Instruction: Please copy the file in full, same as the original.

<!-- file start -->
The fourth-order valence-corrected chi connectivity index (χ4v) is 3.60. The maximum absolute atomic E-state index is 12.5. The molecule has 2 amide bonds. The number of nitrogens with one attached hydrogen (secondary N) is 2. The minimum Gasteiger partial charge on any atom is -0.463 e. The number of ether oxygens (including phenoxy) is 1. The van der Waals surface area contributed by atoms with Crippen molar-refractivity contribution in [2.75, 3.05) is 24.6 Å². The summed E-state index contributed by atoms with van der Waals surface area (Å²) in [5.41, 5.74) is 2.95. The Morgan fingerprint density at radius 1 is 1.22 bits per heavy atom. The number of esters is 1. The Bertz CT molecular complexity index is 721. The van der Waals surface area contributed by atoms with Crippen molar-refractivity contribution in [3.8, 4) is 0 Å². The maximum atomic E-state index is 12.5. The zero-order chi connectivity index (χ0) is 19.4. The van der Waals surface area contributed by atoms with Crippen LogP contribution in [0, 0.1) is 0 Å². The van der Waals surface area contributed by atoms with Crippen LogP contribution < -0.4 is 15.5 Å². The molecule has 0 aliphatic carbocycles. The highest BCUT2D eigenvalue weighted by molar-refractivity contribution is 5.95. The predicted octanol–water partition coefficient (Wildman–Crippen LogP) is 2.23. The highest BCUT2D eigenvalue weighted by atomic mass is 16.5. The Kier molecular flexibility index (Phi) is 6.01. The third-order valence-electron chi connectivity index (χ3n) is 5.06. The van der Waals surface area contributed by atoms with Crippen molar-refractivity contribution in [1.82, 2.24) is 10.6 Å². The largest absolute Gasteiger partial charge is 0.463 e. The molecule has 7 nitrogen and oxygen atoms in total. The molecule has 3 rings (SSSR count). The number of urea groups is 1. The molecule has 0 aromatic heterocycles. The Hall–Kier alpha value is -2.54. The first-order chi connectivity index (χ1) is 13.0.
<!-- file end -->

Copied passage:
The fourth-order valence-corrected chi connectivity index (χ4v) is 3.60. The maximum absolute atomic E-state index is 12.5. The molecule has 2 amide bonds. The number of nitrogens with one attached hydrogen (secondary N) is 2. The minimum Gasteiger partial charge on any atom is -0.463 e. The number of ether oxygens (including phenoxy) is 1. The van der Waals surface area contributed by atoms with Crippen molar-refractivity contribution in [2.75, 3.05) is 24.6 Å². The summed E-state index contributed by atoms with van der Waals surface area (Å²) in [5.41, 5.74) is 2.95. The Morgan fingerprint density at radius 1 is 1.22 bits per heavy atom. The number of esters is 1. The Bertz CT molecular complexity index is 721. The van der Waals surface area contributed by atoms with Crippen molar-refractivity contribution in [3.8, 4) is 0 Å². The maximum atomic E-state index is 12.5. The zero-order chi connectivity index (χ0) is 19.4. The van der Waals surface area contributed by atoms with Crippen LogP contribution in [0, 0.1) is 0 Å². The van der Waals surface area contributed by atoms with Crippen LogP contribution < -0.4 is 15.5 Å². The molecule has 0 aliphatic carbocycles. The highest BCUT2D eigenvalue weighted by molar-refractivity contribution is 5.95. The predicted octanol–water partition coefficient (Wildman–Crippen LogP) is 2.23. The highest BCUT2D eigenvalue weighted by atomic mass is 16.5. The Kier molecular flexibility index (Phi) is 6.01. The third-order valence-electron chi connectivity index (χ3n) is 5.06. The van der Waals surface area contributed by atoms with Crippen molar-refractivity contribution in [1.82, 2.24) is 10.6 Å². The largest absolute Gasteiger partial charge is 0.463 e. The molecule has 7 nitrogen and oxygen atoms in total. The molecule has 3 rings (SSSR count). The number of urea groups is 1. The molecule has 0 aromatic heterocycles. The Hall–Kier alpha value is -2.54. The first-order chi connectivity index (χ1) is 13.0.